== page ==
The City Council’s Public Safety, Civil Rights and Technology Committee, of which I am vice-chair, voted (5 in favor – Harrell, Licata, Clark, Godden & O’Brien, with Bagshaw abstaining) Wednesday (6/5/’13) to approve Council Bill 117796. The bill is intended to reduce unfair employment barriers to those with criminal backgrounds. The full Council will vote on the measure on Monday, June 10th. The bill can just as well be called an anti-discrimination bill due to the number of otherwise qualified job seekers who are denied work solely because they have a criminal record.
The business community raised a number of concerns about the legislation as originally proposed. Councilmember Bruce Harrell, who sponsored the legislation through his Committee, worked with them and supporters of the legislation to achieve legislation that could pass the Council and still be effective.
In that process a number of significant compromises were made, such as not requiring employers to wait until they interviewed an applicant before asking about their criminal background. For instance, the City of Seattle prohibits us from asking about an applicant’s criminal background until a conditional offer of employment is made, as do many other jurisdictions.
Also, an employer will not be required to demonstrate a “direct relationship” between the criminal background and the job that might have been offered before declining to hire, rather they need only show a “legitimate business reason” for not hiring. I also would have preferred that employers could not refuse to hire someone based solely on conduct relating to an arrest even if there is no conviction.
Still, the bill presents an improved environment because, as advocates point out, it does “ban the box” on applications (removes the check-box question on applications asking applicants if they have a criminal record), allows the City to levy fines and collect attorney fees from the most egregious violators, and empowers the Seattle Office of Civil Rights (SOCR) to conduct investigations and to enforce the law.
Additional Employer Concerns
An initial concern raised by employers was that federal employment law already regulates hiring people with criminal backgrounds and that a Seattle law was unnecessary. However, advocates point out that federal law only applies to minorities, due to evidence of their disproportionate treatment by our judicial system.
George Allen expressed another concern – over having SOCR enforce the law. He represents the Seattle Metropolitan Chamber of Commerce. During the Committee’s May 15th discussion he said that “perception sometimes drives a person’s activity as well as data,” suggesting that SOCR might not be seen as the best city department to enforce this legislation with employers. However, SOCR has rarely fined employers for not following the law and has never assessed rule violators for attorney fees. In response, I suggested that the Chamber would seem best equipped to address its members’ misperceptions by educating them on the facts of this new law and on SOCR’s past enforcement practices, such as those exercised for the City’s Paid Sick and Safe Leave law.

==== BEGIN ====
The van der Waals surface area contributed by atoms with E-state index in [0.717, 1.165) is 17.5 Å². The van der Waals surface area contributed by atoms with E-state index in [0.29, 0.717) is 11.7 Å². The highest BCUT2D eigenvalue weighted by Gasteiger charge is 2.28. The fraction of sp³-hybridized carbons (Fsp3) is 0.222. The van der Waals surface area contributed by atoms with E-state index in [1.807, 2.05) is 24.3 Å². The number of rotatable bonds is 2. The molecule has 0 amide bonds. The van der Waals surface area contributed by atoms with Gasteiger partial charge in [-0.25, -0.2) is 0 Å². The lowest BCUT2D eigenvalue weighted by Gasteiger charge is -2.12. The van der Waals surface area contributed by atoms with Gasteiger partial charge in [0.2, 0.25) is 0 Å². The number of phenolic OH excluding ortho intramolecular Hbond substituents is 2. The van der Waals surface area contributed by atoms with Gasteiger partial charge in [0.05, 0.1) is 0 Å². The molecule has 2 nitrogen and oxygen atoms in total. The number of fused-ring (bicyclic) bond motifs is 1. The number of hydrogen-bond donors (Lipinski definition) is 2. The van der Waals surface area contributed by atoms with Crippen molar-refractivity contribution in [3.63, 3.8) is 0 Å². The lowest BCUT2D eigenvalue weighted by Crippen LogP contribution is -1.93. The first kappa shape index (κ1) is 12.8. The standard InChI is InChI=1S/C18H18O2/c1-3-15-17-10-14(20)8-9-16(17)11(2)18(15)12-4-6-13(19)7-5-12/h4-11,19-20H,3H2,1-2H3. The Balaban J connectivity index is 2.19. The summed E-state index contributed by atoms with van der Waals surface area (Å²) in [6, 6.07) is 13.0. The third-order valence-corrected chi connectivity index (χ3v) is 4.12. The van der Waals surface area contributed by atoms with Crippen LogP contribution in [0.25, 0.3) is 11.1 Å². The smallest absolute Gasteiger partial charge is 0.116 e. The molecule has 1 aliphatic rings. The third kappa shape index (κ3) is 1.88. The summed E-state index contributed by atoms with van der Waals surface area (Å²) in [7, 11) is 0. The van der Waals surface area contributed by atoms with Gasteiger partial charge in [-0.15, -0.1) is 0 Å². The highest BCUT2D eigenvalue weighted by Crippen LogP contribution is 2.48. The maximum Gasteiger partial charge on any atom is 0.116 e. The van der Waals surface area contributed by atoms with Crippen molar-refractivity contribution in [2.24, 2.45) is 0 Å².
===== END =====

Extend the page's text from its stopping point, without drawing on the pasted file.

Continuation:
Employers also expressed concern that this law might allow SOCR to initiate enforcement actions without having received complaints from job applicants. In response, the committee adopted Councilmember O’Brien’s proposal that SOCR can enforce the law only if it has received a complaint or when it has collected substantial and verifiable information of a violation.
The Committee pledged to increase SOCR’s budget to allow for adequate staffing of education and outreach programs offered to employers seeking guidance and information regarding the new law. The law takes effect on November 1st of this year.
Other Efforts to Ban the Box
The non-partisan, not-for-profit National Law Project, which conducts research and advocates on issues affecting low-wage and unemployed workers, reports that around the country workers are often plagued by old or minor records and discouraged from applying because a “box” on job applications requires criminal history information that often leads employers to dismiss applicants at the outset.
Some 65 million Americans, or one in four adults, have a criminal record that may show up on a routine background check report.
Since 2011, 20 cities and 3 counties have responded to this challenge by adopting ban the box and holding the public sector out as a model employer. The most recent additions to the now-50 cities and counties that have adopted the policy include Kansas City, Atlanta, Tampa, Canton and Richmond, Virginia.
Worcester, Maine requires the person viewing a prospective employee’s background report be trained to do so and that they apply a list of factors to consider. Jacksonville, Florida actively encourages ex-offenders to apply. And Hartford, Connecticut prohibits consideration of arrests which did not lead to conviction.
When it comes to private employers, Seattle now joins Hawaii, Massachusetts, Philadelphia, Pennsylvania, Newark, New Jersey and Minnesota as enacting some version of a“ban the box” law. The Minnesota law takes effect January 1, 2014.
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